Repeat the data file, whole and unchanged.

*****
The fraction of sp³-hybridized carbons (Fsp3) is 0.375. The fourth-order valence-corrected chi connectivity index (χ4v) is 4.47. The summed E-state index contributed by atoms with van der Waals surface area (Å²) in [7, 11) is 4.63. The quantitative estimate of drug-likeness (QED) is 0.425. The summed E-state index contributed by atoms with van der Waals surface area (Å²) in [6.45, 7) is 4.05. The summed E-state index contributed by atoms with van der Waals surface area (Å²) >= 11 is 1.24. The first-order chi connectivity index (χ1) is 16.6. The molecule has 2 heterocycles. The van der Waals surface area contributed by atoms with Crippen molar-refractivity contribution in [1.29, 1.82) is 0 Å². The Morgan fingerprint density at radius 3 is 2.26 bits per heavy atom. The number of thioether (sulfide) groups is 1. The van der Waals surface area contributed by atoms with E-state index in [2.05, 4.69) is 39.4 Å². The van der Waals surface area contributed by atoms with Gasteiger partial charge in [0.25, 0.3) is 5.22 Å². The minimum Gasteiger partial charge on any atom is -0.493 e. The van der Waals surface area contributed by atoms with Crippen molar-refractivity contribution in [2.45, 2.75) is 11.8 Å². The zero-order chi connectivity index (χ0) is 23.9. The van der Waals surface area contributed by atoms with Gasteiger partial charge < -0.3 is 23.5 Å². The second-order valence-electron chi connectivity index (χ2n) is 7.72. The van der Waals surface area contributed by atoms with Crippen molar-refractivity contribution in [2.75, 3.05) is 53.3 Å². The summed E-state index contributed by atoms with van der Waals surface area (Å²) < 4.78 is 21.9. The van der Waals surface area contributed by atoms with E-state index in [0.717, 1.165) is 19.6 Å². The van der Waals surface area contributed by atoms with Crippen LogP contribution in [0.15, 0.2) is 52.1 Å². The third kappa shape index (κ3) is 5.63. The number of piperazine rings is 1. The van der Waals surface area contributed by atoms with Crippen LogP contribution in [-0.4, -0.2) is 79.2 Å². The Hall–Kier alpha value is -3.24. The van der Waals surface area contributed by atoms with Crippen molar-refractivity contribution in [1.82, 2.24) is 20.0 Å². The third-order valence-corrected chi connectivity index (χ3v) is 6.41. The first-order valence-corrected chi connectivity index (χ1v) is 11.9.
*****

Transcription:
The fraction of sp³-hybridized carbons (Fsp3) is 0.375. The fourth-order valence-corrected chi connectivity index (χ4v) is 4.47. The summed E-state index contributed by atoms with van der Waals surface area (Å²) in [7, 11) is 4.63. The quantitative estimate of drug-likeness (QED) is 0.425. The summed E-state index contributed by atoms with van der Waals surface area (Å²) in [6.45, 7) is 4.05. The summed E-state index contributed by atoms with van der Waals surface area (Å²) >= 11 is 1.24. The first-order chi connectivity index (χ1) is 16.6. The molecule has 2 heterocycles. The van der Waals surface area contributed by atoms with Crippen molar-refractivity contribution in [1.29, 1.82) is 0 Å². The Morgan fingerprint density at radius 3 is 2.26 bits per heavy atom. The number of thioether (sulfide) groups is 1. The van der Waals surface area contributed by atoms with E-state index in [2.05, 4.69) is 39.4 Å². The van der Waals surface area contributed by atoms with Gasteiger partial charge in [0.25, 0.3) is 5.22 Å². The minimum Gasteiger partial charge on any atom is -0.493 e. The van der Waals surface area contributed by atoms with Crippen molar-refractivity contribution in [2.45, 2.75) is 11.8 Å². The zero-order chi connectivity index (χ0) is 23.9. The van der Waals surface area contributed by atoms with Gasteiger partial charge < -0.3 is 23.5 Å². The second-order valence-electron chi connectivity index (χ2n) is 7.72. The van der Waals surface area contributed by atoms with Crippen molar-refractivity contribution in [2.75, 3.05) is 53.3 Å². The summed E-state index contributed by atoms with van der Waals surface area (Å²) < 4.78 is 21.9. The van der Waals surface area contributed by atoms with E-state index in [0.717, 1.165) is 19.6 Å². The van der Waals surface area contributed by atoms with Crippen LogP contribution in [0.15, 0.2) is 52.1 Å². The third kappa shape index (κ3) is 5.63. The number of piperazine rings is 1. The van der Waals surface area contributed by atoms with Crippen LogP contribution in [-0.4, -0.2) is 79.2 Å². The Hall–Kier alpha value is -3.24. The van der Waals surface area contributed by atoms with Crippen molar-refractivity contribution in [1.82, 2.24) is 20.0 Å². The third-order valence-corrected chi connectivity index (χ3v) is 6.41. The first-order valence-corrected chi connectivity index (χ1v) is 11.9.